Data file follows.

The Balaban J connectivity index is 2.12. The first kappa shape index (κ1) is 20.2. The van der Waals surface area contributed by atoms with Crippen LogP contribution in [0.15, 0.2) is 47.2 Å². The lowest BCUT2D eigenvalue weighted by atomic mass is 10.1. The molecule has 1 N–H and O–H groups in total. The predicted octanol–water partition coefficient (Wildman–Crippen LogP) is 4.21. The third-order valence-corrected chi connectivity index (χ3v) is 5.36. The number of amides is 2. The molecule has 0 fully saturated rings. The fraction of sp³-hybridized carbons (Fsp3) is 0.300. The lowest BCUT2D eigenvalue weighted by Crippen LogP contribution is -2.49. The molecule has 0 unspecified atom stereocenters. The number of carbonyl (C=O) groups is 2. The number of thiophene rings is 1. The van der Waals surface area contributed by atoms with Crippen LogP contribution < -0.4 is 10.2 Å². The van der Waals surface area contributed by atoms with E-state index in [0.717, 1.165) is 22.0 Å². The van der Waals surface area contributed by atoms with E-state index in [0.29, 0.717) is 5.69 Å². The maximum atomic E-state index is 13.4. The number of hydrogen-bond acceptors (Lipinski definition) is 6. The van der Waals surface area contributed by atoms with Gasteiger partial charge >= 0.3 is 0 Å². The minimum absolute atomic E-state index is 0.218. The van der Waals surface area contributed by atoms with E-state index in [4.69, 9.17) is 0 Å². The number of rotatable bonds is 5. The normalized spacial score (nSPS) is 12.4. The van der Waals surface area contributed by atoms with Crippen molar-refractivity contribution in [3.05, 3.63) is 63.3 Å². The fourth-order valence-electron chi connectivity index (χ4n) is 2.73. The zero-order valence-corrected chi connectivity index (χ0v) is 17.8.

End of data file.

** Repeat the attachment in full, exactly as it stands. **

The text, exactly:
The Balaban J connectivity index is 2.12. The first kappa shape index (κ1) is 20.2. The van der Waals surface area contributed by atoms with Crippen LogP contribution in [0.15, 0.2) is 47.2 Å². The lowest BCUT2D eigenvalue weighted by atomic mass is 10.1. The molecule has 1 N–H and O–H groups in total. The predicted octanol–water partition coefficient (Wildman–Crippen LogP) is 4.21. The third-order valence-corrected chi connectivity index (χ3v) is 5.36. The number of amides is 2. The molecule has 0 fully saturated rings. The fraction of sp³-hybridized carbons (Fsp3) is 0.300. The lowest BCUT2D eigenvalue weighted by Crippen LogP contribution is -2.49. The molecule has 0 unspecified atom stereocenters. The number of carbonyl (C=O) groups is 2. The number of thiophene rings is 1. The van der Waals surface area contributed by atoms with Crippen LogP contribution < -0.4 is 10.2 Å². The van der Waals surface area contributed by atoms with E-state index in [0.717, 1.165) is 22.0 Å². The van der Waals surface area contributed by atoms with E-state index in [0.29, 0.717) is 5.69 Å². The maximum atomic E-state index is 13.4. The number of hydrogen-bond acceptors (Lipinski definition) is 6. The van der Waals surface area contributed by atoms with Gasteiger partial charge >= 0.3 is 0 Å². The minimum absolute atomic E-state index is 0.218. The van der Waals surface area contributed by atoms with E-state index in [4.69, 9.17) is 0 Å². The number of rotatable bonds is 5. The normalized spacial score (nSPS) is 12.4. The van der Waals surface area contributed by atoms with Crippen molar-refractivity contribution in [3.05, 3.63) is 63.3 Å². The fourth-order valence-electron chi connectivity index (χ4n) is 2.73. The zero-order valence-corrected chi connectivity index (χ0v) is 17.8.